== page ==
With reference to FIGS. 1-3, a plurality of light ducts 40 are positioned within curb 30. Each light duct 40 includes an inlet 42 positioned in curb 30 that receives natural light entering curb 30. Light ducts 40 have a reflective inner surface 44 for transferring the natural light therethrough. In one embodiment, light ducts 40 are lined with 98% reflective specular aluminum; however, inner surface 44 may be composed of any suitable material having the desired level of reflectivity. It is preferred that the inlets 42 of light ducts 40 are positioned as close to flush with the top surface of curb 30 as possible in order to maximize the amount of light captured by light ducts 40. However, in one embodiment, inlets 42 are recessed below the top surface of curb 30. In this embodiment, the inner surface of curb 30 above inlets 42 is reflective in order to increase the amount of light captured by light ducts 40. In the example embodiment illustrated, light ducts 40 are tubular and have a circular cross section. In this embodiment, light ducts 40 are joined by elbows 48 and connectors 49 that allow the light duct 40 to change directions and reach its destination. In one specific example embodiment, each light duct 40 has an 8″ diameter. Alternatively, light ducts 40 may have any suitable cross sectional shape or size such as an oval, rectangular or square cross section; however, it will be appreciated that a circular cross section provides optimum light transfer. In one embodiment, an interior portion 31 of curb 30 surrounding light ducts 40 is insulated in order to prevent cool air from interior portion 24 of building 20 from causing condensation on light ducts 40 and/or cover 36.

With reference to FIG. 3, in the example embodiment illustrated, a total of nine light ducts 40 are positioned in a 3×3 arrangement in curb 30. More or fewer light ducts 40 may be provided. For example, in another embodiment sixteen light ducts 40 are used in a 4×4 arrangement. Light ducts 40 may be arranged symmetrically or asymmetrically in curb 30 as desired. It will be appreciated that the number of light ducts 40 and the size of light ducts 40 and curb 30 may be selected based on the amount of natural light desired.

With reference back to FIG. 1, an output 46 of each light duct 40 connects to a light fixture 50. Each light fixture 50 is positioned as desired to illuminate a portion of interior 24 of building 20. The natural light from light duct 40 exits output 46 and is emitted into interior 24 from light fixture 50. Each light fixture 50 may be connected to one or more than one output 46 of a light pipe 40 depending on the amount of natural light desired for a given light fixture 50. In one embodiment, light fixture 50 is a 2′ by 4′ lay-in fixture or a 2′ by 2′ round or square fixture.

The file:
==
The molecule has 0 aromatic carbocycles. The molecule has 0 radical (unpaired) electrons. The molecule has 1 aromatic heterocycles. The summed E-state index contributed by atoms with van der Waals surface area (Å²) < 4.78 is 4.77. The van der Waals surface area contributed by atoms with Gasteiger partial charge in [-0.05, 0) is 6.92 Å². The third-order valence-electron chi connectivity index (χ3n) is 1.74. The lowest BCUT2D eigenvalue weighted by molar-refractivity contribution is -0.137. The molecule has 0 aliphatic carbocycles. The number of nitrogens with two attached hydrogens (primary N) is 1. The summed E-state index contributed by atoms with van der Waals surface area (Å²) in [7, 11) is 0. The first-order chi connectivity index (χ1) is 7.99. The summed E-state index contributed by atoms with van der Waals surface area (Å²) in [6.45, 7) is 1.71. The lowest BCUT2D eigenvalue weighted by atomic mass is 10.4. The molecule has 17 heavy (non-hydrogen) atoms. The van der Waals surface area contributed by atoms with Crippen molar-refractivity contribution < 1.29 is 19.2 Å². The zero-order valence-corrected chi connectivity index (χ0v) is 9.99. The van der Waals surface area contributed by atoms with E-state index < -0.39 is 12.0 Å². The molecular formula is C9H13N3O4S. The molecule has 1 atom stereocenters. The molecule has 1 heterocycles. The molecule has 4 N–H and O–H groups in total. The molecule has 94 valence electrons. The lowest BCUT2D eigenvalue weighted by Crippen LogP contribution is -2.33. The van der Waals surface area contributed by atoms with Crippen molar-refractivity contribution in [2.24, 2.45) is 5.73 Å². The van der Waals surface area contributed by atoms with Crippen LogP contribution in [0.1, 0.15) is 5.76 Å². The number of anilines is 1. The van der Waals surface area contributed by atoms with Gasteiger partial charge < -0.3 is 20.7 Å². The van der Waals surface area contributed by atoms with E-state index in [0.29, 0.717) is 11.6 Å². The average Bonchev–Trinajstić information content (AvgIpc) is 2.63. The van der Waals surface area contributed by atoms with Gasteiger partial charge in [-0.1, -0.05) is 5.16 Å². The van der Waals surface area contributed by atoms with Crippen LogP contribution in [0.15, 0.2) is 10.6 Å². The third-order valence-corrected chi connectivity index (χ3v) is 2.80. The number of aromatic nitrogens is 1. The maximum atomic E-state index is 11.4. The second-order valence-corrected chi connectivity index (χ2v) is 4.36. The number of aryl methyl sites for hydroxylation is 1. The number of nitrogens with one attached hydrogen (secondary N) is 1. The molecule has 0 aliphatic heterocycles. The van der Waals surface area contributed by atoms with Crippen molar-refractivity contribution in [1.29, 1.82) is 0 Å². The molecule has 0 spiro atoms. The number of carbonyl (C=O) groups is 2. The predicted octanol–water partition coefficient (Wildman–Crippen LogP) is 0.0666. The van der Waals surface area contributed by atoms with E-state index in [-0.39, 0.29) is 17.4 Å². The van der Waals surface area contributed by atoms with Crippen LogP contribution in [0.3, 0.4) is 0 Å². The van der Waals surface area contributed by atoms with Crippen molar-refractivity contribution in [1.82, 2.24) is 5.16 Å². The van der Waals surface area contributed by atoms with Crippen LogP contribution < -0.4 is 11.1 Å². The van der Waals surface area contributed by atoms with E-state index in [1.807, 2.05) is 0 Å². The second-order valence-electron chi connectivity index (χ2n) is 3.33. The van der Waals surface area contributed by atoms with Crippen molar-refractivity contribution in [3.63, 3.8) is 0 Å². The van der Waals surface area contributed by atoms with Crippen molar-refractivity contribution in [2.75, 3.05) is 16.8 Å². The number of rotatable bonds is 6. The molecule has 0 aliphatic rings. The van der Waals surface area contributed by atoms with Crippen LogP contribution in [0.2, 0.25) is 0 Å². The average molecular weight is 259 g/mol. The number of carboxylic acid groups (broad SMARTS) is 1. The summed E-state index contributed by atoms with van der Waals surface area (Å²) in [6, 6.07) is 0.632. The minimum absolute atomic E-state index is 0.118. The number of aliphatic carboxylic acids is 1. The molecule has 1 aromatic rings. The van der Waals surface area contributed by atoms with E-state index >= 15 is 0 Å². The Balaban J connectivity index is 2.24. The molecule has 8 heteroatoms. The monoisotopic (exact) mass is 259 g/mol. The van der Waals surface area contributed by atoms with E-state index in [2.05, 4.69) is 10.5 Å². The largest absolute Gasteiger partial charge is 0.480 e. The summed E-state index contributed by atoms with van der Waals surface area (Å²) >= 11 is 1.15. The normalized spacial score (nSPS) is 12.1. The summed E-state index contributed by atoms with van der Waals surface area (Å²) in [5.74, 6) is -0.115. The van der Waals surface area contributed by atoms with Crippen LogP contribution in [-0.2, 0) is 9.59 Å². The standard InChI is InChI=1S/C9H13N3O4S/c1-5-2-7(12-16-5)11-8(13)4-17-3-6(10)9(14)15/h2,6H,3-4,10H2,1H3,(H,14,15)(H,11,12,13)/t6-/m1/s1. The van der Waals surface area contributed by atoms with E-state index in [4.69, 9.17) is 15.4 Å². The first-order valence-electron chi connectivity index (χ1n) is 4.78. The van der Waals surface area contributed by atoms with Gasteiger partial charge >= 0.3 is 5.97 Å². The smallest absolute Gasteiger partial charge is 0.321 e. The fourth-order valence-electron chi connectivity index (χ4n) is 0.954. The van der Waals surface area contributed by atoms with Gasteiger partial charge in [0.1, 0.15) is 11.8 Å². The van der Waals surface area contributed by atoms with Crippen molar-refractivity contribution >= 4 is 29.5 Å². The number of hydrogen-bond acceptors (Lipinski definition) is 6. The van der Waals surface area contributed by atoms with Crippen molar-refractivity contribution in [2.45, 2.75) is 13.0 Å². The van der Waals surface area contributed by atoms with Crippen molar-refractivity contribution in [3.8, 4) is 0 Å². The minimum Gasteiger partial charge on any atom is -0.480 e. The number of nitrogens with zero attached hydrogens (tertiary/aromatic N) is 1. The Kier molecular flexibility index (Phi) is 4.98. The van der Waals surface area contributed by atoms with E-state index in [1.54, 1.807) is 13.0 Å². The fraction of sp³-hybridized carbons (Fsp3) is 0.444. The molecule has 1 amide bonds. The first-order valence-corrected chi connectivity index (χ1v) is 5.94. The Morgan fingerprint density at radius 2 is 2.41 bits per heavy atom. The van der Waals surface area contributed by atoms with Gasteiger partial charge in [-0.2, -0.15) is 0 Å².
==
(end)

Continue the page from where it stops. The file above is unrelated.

With reference to FIG. 4, light fixture 50 also includes at least one dimmable artificial light source 60 such as, for example one or more incandescent and/or fluorescent lamps or one or more LEDs operatively connected thereto. In this manner, both natural and artificial light are emitted from each light fixture 50. Artificial light source 60 may be dimmed by altering amount of light emitted by each lamp using a dimming ballast 61 or, where more than one lamp is used, by changing the number of lamps that are illuminated. It will be appreciated that altering the amount of light emitted by each lamp allows for dimming along a substantially continuous illumination range while changing the number of lamps that are illuminated only permits dimming in fixed increments. Accordingly, the former is preferred. One example light source suitable for use with lighting system 10 is an RT5™ fluorescent fixture sold by Lithonia Lighting®, which is an Acuity Brands® company.

A top view of an example light fixture 50 is illustrated in FIG. 5. In the example embodiment illustrated, two artificial light sources 60a, 60b in the form of dimmable fluorescent lamps run longitudinally along light fixture 50. Output 46 of light duct 40 transmits natural light to light fixture 50 that is emitted from the output 62 of light fixture 50. As a result, both artificial light and natural light are emitted from light fixture 50, artificial light from artificial light sources 60a, 60b and natural light received from light duct 40. It will be appreciated that light fixture 50 may provide direct or indirect light as desired depending the orientation and placement of the light fixture 50. A cover 54 composed of a diffuser formed from prismatic acrylic, glass, frosted glass, etc. may optionally be positioned across the output face 62 of light fixture 50 to distribute the light emitted from light fixture 50 and hide the internal light source arrangement. This preserves the aesthetic appearance of light fixture 50 so that light fixture 50 appears as a conventional light fixture.

With reference to FIGS. 6-9, a light fixture 150 is shown according to one example embodiment. Light fixture 150 includes a top portion 151, a bottom portion 152, a first end 153, a second end 154 and two side portions 155, 156. End 153 includes an inlet 158 therein that is sized and shaped to receive outlet 46 of light duct 40. Natural light transferred through light duct 40 exits outlet 46 and enters light fixture 150 through inlet 158. In the example embodiment illustrated, inlet 158 has a circular cross section in order to receive the example light duct 40 illustrated in FIGS. 1-3. An outlet 160 of light fixture 150 is formed in bottom portion 152 as a rectangular opening. Outlet 160 extends substantially across the entire length L and width W of bottom portion 152.